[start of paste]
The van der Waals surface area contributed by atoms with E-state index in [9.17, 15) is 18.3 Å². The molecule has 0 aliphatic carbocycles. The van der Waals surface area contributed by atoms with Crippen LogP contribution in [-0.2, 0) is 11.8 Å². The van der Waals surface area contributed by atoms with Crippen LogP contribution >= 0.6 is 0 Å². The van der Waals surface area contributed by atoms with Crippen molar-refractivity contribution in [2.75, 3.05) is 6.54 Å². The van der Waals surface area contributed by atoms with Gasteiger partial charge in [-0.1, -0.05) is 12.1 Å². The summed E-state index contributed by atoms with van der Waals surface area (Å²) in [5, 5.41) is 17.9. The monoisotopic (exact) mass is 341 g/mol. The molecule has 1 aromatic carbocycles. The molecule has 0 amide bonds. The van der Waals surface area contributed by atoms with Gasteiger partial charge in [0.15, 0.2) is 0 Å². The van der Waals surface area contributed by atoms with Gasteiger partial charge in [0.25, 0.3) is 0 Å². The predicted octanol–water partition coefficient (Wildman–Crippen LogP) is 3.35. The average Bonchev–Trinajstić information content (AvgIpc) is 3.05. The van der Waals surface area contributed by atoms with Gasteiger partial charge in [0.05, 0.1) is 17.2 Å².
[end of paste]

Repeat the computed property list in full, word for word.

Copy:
The van der Waals surface area contributed by atoms with E-state index in [9.17, 15) is 18.3 Å². The molecule has 0 aliphatic carbocycles. The van der Waals surface area contributed by atoms with Crippen LogP contribution in [-0.2, 0) is 11.8 Å². The van der Waals surface area contributed by atoms with Crippen LogP contribution >= 0.6 is 0 Å². The van der Waals surface area contributed by atoms with Crippen molar-refractivity contribution in [2.75, 3.05) is 6.54 Å². The van der Waals surface area contributed by atoms with Gasteiger partial charge in [-0.1, -0.05) is 12.1 Å². The summed E-state index contributed by atoms with van der Waals surface area (Å²) in [5, 5.41) is 17.9. The monoisotopic (exact) mass is 341 g/mol. The molecule has 1 aromatic carbocycles. The molecule has 0 amide bonds. The van der Waals surface area contributed by atoms with Gasteiger partial charge in [0.15, 0.2) is 0 Å². The van der Waals surface area contributed by atoms with Gasteiger partial charge in [0.25, 0.3) is 0 Å². The predicted octanol–water partition coefficient (Wildman–Crippen LogP) is 3.35. The average Bonchev–Trinajstić information content (AvgIpc) is 3.05. The van der Waals surface area contributed by atoms with Gasteiger partial charge in [0.05, 0.1) is 17.2 Å².